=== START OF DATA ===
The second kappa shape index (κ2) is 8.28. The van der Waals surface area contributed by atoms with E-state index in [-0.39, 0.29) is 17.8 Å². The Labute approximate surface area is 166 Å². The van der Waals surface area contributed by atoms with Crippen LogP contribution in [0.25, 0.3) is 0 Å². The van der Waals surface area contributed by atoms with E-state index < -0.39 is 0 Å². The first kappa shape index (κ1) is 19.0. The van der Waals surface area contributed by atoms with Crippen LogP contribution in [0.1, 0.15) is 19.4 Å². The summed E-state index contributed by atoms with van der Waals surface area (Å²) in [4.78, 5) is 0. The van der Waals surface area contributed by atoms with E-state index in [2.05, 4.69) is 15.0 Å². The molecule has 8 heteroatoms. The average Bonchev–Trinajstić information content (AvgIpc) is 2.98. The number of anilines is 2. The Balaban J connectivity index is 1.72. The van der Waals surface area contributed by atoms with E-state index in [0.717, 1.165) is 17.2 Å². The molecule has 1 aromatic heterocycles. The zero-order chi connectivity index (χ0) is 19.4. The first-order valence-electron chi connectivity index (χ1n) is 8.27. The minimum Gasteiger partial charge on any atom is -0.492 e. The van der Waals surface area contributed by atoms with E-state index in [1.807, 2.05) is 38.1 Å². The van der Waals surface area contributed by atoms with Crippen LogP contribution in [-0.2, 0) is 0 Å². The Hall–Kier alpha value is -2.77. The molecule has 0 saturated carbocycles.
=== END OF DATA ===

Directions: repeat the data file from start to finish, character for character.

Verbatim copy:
The second kappa shape index (κ2) is 8.28. The van der Waals surface area contributed by atoms with E-state index in [-0.39, 0.29) is 17.8 Å². The Labute approximate surface area is 166 Å². The van der Waals surface area contributed by atoms with Crippen LogP contribution in [0.25, 0.3) is 0 Å². The van der Waals surface area contributed by atoms with E-state index < -0.39 is 0 Å². The first kappa shape index (κ1) is 19.0. The van der Waals surface area contributed by atoms with Crippen LogP contribution in [0.1, 0.15) is 19.4 Å². The summed E-state index contributed by atoms with van der Waals surface area (Å²) in [4.78, 5) is 0. The van der Waals surface area contributed by atoms with E-state index in [2.05, 4.69) is 15.0 Å². The molecule has 8 heteroatoms. The average Bonchev–Trinajstić information content (AvgIpc) is 2.98. The number of anilines is 2. The Balaban J connectivity index is 1.72. The van der Waals surface area contributed by atoms with E-state index in [0.717, 1.165) is 17.2 Å². The molecule has 1 aromatic heterocycles. The zero-order chi connectivity index (χ0) is 19.4. The first-order valence-electron chi connectivity index (χ1n) is 8.27. The minimum Gasteiger partial charge on any atom is -0.492 e. The van der Waals surface area contributed by atoms with E-state index in [1.807, 2.05) is 38.1 Å². The van der Waals surface area contributed by atoms with Crippen LogP contribution in [-0.2, 0) is 0 Å². The Hall–Kier alpha value is -2.77. The molecule has 0 saturated carbocycles.